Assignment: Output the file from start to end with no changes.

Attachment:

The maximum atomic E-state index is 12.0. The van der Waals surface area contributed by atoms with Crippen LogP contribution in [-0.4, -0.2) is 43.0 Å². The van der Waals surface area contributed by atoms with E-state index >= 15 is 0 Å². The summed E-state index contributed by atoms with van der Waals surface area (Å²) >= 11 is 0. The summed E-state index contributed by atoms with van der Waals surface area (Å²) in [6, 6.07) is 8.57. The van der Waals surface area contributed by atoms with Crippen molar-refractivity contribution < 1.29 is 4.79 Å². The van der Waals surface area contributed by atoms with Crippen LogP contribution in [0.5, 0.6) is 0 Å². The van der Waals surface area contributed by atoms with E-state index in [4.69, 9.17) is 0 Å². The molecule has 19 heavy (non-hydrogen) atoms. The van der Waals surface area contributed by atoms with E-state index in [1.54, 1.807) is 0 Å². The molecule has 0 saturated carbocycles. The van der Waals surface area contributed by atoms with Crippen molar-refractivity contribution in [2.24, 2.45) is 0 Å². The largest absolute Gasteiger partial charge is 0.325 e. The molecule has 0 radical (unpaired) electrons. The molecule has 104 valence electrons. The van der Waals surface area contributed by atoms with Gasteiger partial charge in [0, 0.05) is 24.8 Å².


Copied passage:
The maximum atomic E-state index is 12.0. The van der Waals surface area contributed by atoms with Crippen LogP contribution in [-0.4, -0.2) is 43.0 Å². The van der Waals surface area contributed by atoms with E-state index >= 15 is 0 Å². The summed E-state index contributed by atoms with van der Waals surface area (Å²) >= 11 is 0. The summed E-state index contributed by atoms with van der Waals surface area (Å²) in [6, 6.07) is 8.57. The van der Waals surface area contributed by atoms with Crippen molar-refractivity contribution < 1.29 is 4.79 Å². The van der Waals surface area contributed by atoms with Crippen LogP contribution in [0.5, 0.6) is 0 Å². The van der Waals surface area contributed by atoms with E-state index in [4.69, 9.17) is 0 Å². The molecule has 19 heavy (non-hydrogen) atoms. The van der Waals surface area contributed by atoms with E-state index in [1.54, 1.807) is 0 Å². The molecule has 0 saturated carbocycles. The van der Waals surface area contributed by atoms with Crippen molar-refractivity contribution in [2.24, 2.45) is 0 Å². The largest absolute Gasteiger partial charge is 0.325 e. The molecule has 0 radical (unpaired) electrons. The molecule has 104 valence electrons. The van der Waals surface area contributed by atoms with Gasteiger partial charge in [0, 0.05) is 24.8 Å².